Finally, the PPPFA changed the use requirement of PPP loan proceeds to be at least 60% for payroll costs, and up to 40% for permitted non-payroll costs, including rent, utilities and interest on secured debt. And, for new applicants/borrowers, the PPPFA changed the term of PPP loans from two years to five years.

Existing borrowers can receive an extended term if they negotiate that with their lenders.

BY: PPP was meant to stabilize payroll and avoid layoffs. What metrics must a business that received a loan meet, and what documentation is required?

CM: Yes, the PPP was intended to stabilize payroll and avoid layoffs initially. As the pandemic duration continued, and with the enactment of the PPPFA, however, the PPP is now more intended to stabilize businesses, to ensure their long-term survival.

This change in purpose was evident with the changes set forth in the PPPFA. The metrics a business that receives a loan must meet to achieve forgiveness are generally as follows: Use of loan proceedings during a 24-week period; use of proceeds split at least 60% for payroll and no more than 40% for non-payroll costs; no reduction in headcount unless the reduction can be captured (and documented) within one of the safe harbors for headcount; and no more than a 25% reduction in any specific person’s compensation, unless the borrower eliminates the reduction by Dec. 31, 2020.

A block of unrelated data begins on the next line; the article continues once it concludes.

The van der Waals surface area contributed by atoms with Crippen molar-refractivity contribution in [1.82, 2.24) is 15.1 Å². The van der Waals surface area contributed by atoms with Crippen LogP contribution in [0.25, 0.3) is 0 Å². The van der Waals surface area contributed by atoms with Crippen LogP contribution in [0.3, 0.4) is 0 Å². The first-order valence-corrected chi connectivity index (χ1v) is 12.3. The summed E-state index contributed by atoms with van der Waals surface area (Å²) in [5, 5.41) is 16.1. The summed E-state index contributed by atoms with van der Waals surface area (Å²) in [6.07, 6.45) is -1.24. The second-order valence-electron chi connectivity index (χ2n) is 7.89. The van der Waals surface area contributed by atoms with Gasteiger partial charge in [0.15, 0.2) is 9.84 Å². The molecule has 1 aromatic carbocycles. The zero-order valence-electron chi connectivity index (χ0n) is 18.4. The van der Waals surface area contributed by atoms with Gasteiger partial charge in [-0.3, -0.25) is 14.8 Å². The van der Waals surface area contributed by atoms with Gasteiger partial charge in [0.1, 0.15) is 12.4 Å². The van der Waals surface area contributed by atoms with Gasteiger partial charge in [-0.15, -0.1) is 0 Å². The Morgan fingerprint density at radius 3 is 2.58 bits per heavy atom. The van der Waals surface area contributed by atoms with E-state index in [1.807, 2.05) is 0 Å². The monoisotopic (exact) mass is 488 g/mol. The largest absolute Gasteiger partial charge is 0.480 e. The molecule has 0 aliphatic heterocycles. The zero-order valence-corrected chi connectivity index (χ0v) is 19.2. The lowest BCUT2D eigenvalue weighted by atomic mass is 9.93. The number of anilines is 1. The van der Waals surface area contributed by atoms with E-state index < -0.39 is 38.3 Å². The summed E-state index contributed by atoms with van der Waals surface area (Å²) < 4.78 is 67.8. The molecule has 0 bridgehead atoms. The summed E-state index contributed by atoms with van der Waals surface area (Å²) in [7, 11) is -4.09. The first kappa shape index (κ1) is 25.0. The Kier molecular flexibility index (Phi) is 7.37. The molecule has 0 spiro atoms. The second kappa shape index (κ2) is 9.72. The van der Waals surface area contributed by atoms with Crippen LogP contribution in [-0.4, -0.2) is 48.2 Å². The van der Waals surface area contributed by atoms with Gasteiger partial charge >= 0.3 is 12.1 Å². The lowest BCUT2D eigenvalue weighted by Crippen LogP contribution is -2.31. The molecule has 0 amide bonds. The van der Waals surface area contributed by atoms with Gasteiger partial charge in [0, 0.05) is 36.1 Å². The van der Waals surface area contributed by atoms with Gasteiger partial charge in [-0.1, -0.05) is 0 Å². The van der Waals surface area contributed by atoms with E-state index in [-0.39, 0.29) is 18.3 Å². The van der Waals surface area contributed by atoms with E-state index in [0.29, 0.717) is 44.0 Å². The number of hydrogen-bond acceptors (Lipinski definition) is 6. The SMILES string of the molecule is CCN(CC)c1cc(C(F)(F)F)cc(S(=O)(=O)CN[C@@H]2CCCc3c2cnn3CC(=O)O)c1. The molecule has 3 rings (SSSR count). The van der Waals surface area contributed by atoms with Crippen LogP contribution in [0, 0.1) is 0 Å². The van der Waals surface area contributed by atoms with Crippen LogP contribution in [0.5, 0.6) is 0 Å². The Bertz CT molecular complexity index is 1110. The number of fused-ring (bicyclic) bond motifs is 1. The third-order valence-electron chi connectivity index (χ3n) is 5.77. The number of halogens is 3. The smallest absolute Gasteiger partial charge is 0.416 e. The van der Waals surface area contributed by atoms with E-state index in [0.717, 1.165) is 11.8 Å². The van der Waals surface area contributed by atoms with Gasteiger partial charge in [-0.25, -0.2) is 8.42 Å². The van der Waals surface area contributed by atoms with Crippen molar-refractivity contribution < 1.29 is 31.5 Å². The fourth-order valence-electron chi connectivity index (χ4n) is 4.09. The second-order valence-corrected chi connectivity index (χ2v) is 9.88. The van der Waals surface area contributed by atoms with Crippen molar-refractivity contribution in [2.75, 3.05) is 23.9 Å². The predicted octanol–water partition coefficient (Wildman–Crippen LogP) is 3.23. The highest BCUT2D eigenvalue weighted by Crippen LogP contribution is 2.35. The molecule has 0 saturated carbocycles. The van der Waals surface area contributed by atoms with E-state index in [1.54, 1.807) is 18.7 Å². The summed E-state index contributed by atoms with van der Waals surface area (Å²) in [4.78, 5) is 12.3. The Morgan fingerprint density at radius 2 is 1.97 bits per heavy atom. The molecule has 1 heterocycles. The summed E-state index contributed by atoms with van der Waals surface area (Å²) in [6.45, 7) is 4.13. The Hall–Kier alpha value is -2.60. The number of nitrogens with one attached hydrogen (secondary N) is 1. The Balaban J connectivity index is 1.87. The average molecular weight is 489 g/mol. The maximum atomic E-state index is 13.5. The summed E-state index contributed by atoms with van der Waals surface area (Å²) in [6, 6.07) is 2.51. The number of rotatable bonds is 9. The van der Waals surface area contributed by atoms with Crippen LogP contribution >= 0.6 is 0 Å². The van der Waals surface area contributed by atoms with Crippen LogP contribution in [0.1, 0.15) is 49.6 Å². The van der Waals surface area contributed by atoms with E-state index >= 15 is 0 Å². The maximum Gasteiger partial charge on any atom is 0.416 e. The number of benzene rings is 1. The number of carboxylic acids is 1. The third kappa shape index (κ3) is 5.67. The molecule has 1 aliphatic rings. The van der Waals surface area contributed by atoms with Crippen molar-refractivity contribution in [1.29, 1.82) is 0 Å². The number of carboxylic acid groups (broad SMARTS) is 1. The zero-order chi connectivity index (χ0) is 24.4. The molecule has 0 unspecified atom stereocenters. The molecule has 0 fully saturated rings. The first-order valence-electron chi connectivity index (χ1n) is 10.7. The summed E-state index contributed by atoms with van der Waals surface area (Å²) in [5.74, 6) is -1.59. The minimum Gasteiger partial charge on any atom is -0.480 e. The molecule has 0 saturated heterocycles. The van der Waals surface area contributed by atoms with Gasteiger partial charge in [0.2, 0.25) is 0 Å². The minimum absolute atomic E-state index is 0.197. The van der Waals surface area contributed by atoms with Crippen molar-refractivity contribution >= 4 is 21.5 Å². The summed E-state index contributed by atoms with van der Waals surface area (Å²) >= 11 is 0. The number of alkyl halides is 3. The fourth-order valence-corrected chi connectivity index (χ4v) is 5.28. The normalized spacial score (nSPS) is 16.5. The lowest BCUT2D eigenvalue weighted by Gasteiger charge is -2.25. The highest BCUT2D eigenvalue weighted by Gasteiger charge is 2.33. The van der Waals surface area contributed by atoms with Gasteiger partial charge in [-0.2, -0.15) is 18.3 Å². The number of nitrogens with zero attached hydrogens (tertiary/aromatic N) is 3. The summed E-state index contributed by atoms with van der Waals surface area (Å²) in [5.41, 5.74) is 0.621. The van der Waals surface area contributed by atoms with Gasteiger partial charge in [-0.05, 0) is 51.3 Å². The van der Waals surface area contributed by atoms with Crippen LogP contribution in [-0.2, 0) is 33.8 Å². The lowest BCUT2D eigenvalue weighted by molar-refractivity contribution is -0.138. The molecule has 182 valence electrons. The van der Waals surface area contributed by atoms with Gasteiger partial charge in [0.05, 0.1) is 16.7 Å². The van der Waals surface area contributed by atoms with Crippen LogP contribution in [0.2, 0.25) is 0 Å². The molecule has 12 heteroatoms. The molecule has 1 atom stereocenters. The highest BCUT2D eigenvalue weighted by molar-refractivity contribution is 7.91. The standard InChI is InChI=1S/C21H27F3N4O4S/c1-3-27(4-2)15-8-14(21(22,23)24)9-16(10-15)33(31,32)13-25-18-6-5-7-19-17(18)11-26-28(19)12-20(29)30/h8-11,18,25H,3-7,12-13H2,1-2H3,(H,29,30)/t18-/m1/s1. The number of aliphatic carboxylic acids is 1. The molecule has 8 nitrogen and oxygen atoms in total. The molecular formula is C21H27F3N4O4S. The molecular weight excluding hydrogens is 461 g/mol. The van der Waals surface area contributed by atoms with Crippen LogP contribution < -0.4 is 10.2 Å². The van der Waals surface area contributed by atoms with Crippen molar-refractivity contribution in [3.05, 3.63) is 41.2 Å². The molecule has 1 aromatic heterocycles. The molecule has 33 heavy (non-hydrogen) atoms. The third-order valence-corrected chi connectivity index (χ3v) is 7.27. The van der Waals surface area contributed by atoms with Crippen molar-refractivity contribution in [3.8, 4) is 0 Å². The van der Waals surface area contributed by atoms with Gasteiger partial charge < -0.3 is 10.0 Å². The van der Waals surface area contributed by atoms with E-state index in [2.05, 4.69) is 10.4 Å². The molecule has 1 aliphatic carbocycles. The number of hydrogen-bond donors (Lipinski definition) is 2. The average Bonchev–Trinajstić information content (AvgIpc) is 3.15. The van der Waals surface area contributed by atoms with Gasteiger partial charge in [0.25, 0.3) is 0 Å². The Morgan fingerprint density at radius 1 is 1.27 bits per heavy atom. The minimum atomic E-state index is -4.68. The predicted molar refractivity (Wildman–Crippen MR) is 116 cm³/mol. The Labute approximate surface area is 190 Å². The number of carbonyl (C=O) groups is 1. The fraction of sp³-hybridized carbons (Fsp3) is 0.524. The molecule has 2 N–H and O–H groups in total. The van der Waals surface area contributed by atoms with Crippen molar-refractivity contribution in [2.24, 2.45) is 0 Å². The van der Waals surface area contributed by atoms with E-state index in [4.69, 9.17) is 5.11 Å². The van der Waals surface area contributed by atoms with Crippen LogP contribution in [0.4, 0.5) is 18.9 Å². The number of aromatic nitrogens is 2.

BY: Are the rules different for small versus midsize and larger companies?

CM: No. The rules are the same for all borrowers of a PPP loan. Larger companies, which likely received larger PPP loans, will likely be subject to higher scrutiny, via the SBA audit process, but the same rules apply.

BY: How does the government define “payroll costs” for purposes of loan forgiveness?

CM: Payroll costs include salary, wages and tips; up to $100,000 of annualized pay per employee (for 24 weeks, a maximum of $46,154 per individual, or for 8 weeks, a maximum of $15,385 per individual); and covered benefits for employees — but not owners — including healthcare expenses, retirement contributions and state taxes imposed on employee payroll paid by the employer, such as unemployment insurance premiums.

BY: Are there any other expenses that can be forgiven, such as an owner paying herself a salary or business expenses?

CM: Any owner compensation would be considered payroll costs. In addition to payroll costs, the other expenses that can be forgiven are real or personal property mortgage interest, real or personal property rent obligations and utilities.

BY: What are the steps a business needs to take to access loan forgiveness, and is there a deadline?

CM: Businesses will need to apply directly with their SBA lenders for forgiveness of a PPP loan. A borrower has 10 months from the end of its covered period — 24 weeks from disbursement of the funds — to apply for forgiveness.

BY: Are there tax implications to forgiveness?

CM: The IRS has taken the position that expenses paid with forgivable PPP loan proceeds cannot be claimed as tax deductions on the 2020 tax returns filed for a business.

BY: Are there areas in which you think confusion might arise?